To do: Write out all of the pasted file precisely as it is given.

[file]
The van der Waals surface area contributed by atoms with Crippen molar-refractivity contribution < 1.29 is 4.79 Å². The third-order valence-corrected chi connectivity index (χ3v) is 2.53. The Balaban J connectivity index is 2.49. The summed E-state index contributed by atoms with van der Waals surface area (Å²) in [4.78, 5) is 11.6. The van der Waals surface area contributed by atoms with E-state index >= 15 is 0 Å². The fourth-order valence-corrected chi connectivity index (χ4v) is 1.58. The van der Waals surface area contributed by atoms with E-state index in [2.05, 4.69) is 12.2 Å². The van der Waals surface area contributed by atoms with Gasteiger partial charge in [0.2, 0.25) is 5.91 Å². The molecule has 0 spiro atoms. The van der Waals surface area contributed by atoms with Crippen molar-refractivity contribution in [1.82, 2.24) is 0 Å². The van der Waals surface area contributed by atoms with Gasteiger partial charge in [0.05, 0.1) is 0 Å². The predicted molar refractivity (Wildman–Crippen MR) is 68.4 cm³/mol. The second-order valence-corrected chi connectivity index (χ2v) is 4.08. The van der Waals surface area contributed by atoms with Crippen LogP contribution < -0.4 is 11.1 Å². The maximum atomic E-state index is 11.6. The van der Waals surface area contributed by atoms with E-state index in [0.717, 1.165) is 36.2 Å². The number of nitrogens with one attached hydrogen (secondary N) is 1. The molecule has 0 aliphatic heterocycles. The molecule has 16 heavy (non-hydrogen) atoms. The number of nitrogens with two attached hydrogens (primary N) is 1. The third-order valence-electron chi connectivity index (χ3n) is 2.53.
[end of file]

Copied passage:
The van der Waals surface area contributed by atoms with Crippen molar-refractivity contribution < 1.29 is 4.79 Å². The third-order valence-corrected chi connectivity index (χ3v) is 2.53. The Balaban J connectivity index is 2.49. The summed E-state index contributed by atoms with van der Waals surface area (Å²) in [4.78, 5) is 11.6. The van der Waals surface area contributed by atoms with E-state index >= 15 is 0 Å². The fourth-order valence-corrected chi connectivity index (χ4v) is 1.58. The van der Waals surface area contributed by atoms with E-state index in [2.05, 4.69) is 12.2 Å². The van der Waals surface area contributed by atoms with Gasteiger partial charge in [0.2, 0.25) is 5.91 Å². The molecule has 0 spiro atoms. The van der Waals surface area contributed by atoms with Crippen molar-refractivity contribution in [1.82, 2.24) is 0 Å². The van der Waals surface area contributed by atoms with Gasteiger partial charge in [0.05, 0.1) is 0 Å². The predicted molar refractivity (Wildman–Crippen MR) is 68.4 cm³/mol. The second-order valence-corrected chi connectivity index (χ2v) is 4.08. The van der Waals surface area contributed by atoms with Crippen LogP contribution < -0.4 is 11.1 Å². The maximum atomic E-state index is 11.6. The van der Waals surface area contributed by atoms with E-state index in [0.717, 1.165) is 36.2 Å². The number of nitrogens with one attached hydrogen (secondary N) is 1. The molecule has 0 aliphatic heterocycles. The molecule has 16 heavy (non-hydrogen) atoms. The number of nitrogens with two attached hydrogens (primary N) is 1. The third-order valence-electron chi connectivity index (χ3n) is 2.53.